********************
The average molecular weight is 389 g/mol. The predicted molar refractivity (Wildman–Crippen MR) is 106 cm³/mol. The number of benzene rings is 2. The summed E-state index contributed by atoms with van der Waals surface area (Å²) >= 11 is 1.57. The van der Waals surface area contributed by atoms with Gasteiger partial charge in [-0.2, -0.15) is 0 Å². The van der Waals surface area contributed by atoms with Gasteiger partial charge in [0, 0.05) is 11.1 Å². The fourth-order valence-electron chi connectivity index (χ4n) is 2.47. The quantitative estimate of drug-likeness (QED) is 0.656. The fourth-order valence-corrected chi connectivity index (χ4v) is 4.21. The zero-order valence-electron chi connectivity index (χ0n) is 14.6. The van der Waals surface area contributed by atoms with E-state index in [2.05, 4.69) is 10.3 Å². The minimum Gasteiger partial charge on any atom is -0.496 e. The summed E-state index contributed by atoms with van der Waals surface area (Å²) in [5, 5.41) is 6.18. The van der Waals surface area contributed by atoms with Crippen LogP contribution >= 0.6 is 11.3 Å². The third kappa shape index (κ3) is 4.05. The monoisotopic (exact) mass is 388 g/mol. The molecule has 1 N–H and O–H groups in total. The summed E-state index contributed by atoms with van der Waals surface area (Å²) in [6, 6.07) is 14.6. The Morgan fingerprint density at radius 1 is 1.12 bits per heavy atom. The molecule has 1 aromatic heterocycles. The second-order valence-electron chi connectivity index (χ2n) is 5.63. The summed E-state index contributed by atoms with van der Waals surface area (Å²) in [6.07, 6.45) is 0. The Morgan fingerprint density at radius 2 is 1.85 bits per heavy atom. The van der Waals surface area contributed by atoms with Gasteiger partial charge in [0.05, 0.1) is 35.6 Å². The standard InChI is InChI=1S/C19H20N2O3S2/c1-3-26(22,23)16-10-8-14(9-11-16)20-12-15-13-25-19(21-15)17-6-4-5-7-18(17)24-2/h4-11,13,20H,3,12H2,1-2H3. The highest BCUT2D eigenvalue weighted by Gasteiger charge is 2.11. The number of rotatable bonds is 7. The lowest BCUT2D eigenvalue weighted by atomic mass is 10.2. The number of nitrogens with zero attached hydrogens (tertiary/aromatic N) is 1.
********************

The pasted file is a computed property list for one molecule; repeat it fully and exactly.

The average molecular weight is 389 g/mol. The predicted molar refractivity (Wildman–Crippen MR) is 106 cm³/mol. The number of benzene rings is 2. The summed E-state index contributed by atoms with van der Waals surface area (Å²) >= 11 is 1.57. The van der Waals surface area contributed by atoms with Gasteiger partial charge in [-0.2, -0.15) is 0 Å². The van der Waals surface area contributed by atoms with Gasteiger partial charge in [0, 0.05) is 11.1 Å². The fourth-order valence-electron chi connectivity index (χ4n) is 2.47. The quantitative estimate of drug-likeness (QED) is 0.656. The fourth-order valence-corrected chi connectivity index (χ4v) is 4.21. The zero-order valence-electron chi connectivity index (χ0n) is 14.6. The van der Waals surface area contributed by atoms with E-state index in [2.05, 4.69) is 10.3 Å². The minimum Gasteiger partial charge on any atom is -0.496 e. The summed E-state index contributed by atoms with van der Waals surface area (Å²) in [5, 5.41) is 6.18. The van der Waals surface area contributed by atoms with Crippen LogP contribution >= 0.6 is 11.3 Å². The third kappa shape index (κ3) is 4.05. The monoisotopic (exact) mass is 388 g/mol. The molecule has 1 N–H and O–H groups in total. The summed E-state index contributed by atoms with van der Waals surface area (Å²) in [6, 6.07) is 14.6. The Morgan fingerprint density at radius 1 is 1.12 bits per heavy atom. The molecule has 1 aromatic heterocycles. The second-order valence-electron chi connectivity index (χ2n) is 5.63. The summed E-state index contributed by atoms with van der Waals surface area (Å²) in [6.07, 6.45) is 0. The Morgan fingerprint density at radius 2 is 1.85 bits per heavy atom. The van der Waals surface area contributed by atoms with Gasteiger partial charge in [0.05, 0.1) is 35.6 Å². The standard InChI is InChI=1S/C19H20N2O3S2/c1-3-26(22,23)16-10-8-14(9-11-16)20-12-15-13-25-19(21-15)17-6-4-5-7-18(17)24-2/h4-11,13,20H,3,12H2,1-2H3. The highest BCUT2D eigenvalue weighted by Gasteiger charge is 2.11. The number of rotatable bonds is 7. The lowest BCUT2D eigenvalue weighted by atomic mass is 10.2. The number of nitrogens with zero attached hydrogens (tertiary/aromatic N) is 1.